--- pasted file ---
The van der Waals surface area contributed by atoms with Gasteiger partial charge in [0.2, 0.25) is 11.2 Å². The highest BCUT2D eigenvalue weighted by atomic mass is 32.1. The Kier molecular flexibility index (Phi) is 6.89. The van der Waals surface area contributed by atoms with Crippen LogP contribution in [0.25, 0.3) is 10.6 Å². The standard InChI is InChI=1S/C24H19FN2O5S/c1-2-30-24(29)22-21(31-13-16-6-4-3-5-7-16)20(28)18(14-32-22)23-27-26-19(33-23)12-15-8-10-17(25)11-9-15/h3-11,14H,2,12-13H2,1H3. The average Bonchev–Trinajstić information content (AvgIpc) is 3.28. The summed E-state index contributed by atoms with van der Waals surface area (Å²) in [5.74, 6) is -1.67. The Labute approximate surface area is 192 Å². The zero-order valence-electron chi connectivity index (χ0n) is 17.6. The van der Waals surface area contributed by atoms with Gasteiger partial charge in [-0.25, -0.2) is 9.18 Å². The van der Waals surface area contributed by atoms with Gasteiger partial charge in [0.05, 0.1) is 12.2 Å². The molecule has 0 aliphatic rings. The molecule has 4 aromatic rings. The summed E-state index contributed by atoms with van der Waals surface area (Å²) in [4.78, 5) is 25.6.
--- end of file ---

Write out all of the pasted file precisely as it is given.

The van der Waals surface area contributed by atoms with Gasteiger partial charge in [0.2, 0.25) is 11.2 Å². The highest BCUT2D eigenvalue weighted by atomic mass is 32.1. The Kier molecular flexibility index (Phi) is 6.89. The van der Waals surface area contributed by atoms with Crippen LogP contribution in [0.25, 0.3) is 10.6 Å². The standard InChI is InChI=1S/C24H19FN2O5S/c1-2-30-24(29)22-21(31-13-16-6-4-3-5-7-16)20(28)18(14-32-22)23-27-26-19(33-23)12-15-8-10-17(25)11-9-15/h3-11,14H,2,12-13H2,1H3. The average Bonchev–Trinajstić information content (AvgIpc) is 3.28. The summed E-state index contributed by atoms with van der Waals surface area (Å²) in [5.74, 6) is -1.67. The Labute approximate surface area is 192 Å². The zero-order valence-electron chi connectivity index (χ0n) is 17.6. The van der Waals surface area contributed by atoms with Gasteiger partial charge in [-0.25, -0.2) is 9.18 Å². The van der Waals surface area contributed by atoms with Gasteiger partial charge in [0.05, 0.1) is 12.2 Å². The molecule has 0 aliphatic rings. The molecule has 4 aromatic rings. The summed E-state index contributed by atoms with van der Waals surface area (Å²) in [4.78, 5) is 25.6.